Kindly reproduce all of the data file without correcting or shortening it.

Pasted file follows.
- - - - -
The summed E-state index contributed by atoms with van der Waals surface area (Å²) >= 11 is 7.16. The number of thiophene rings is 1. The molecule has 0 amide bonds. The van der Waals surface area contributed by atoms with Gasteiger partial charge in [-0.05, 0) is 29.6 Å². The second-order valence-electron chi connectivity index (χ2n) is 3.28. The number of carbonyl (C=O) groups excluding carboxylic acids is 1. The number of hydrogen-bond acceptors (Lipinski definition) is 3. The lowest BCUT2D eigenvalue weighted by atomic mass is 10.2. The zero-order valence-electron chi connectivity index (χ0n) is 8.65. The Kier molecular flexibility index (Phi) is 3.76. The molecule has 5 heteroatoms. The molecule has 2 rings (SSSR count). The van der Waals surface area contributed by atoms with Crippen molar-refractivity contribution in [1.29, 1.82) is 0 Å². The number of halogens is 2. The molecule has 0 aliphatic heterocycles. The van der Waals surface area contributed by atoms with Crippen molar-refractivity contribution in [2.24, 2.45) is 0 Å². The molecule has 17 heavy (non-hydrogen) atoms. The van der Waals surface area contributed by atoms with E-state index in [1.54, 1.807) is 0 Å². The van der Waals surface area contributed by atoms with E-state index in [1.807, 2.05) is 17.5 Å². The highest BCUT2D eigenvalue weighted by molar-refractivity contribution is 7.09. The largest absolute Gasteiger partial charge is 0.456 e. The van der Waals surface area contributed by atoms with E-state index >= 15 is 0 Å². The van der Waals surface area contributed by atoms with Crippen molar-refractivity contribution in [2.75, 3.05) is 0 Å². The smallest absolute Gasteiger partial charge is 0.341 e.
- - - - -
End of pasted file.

The summed E-state index contributed by atoms with van der Waals surface area (Å²) >= 11 is 7.16. The number of thiophene rings is 1. The molecule has 0 amide bonds. The van der Waals surface area contributed by atoms with Gasteiger partial charge in [-0.05, 0) is 29.6 Å². The second-order valence-electron chi connectivity index (χ2n) is 3.28. The number of carbonyl (C=O) groups excluding carboxylic acids is 1. The number of hydrogen-bond acceptors (Lipinski definition) is 3. The lowest BCUT2D eigenvalue weighted by atomic mass is 10.2. The zero-order valence-electron chi connectivity index (χ0n) is 8.65. The Kier molecular flexibility index (Phi) is 3.76. The molecule has 5 heteroatoms. The molecule has 2 rings (SSSR count). The van der Waals surface area contributed by atoms with Crippen molar-refractivity contribution in [1.29, 1.82) is 0 Å². The number of halogens is 2. The molecule has 0 aliphatic heterocycles. The van der Waals surface area contributed by atoms with Crippen molar-refractivity contribution in [2.24, 2.45) is 0 Å². The molecule has 17 heavy (non-hydrogen) atoms. The van der Waals surface area contributed by atoms with E-state index in [1.54, 1.807) is 0 Å². The van der Waals surface area contributed by atoms with E-state index in [1.807, 2.05) is 17.5 Å². The highest BCUT2D eigenvalue weighted by molar-refractivity contribution is 7.09. The largest absolute Gasteiger partial charge is 0.456 e. The van der Waals surface area contributed by atoms with E-state index >= 15 is 0 Å². The van der Waals surface area contributed by atoms with Crippen molar-refractivity contribution in [2.75, 3.05) is 0 Å². The smallest absolute Gasteiger partial charge is 0.341 e.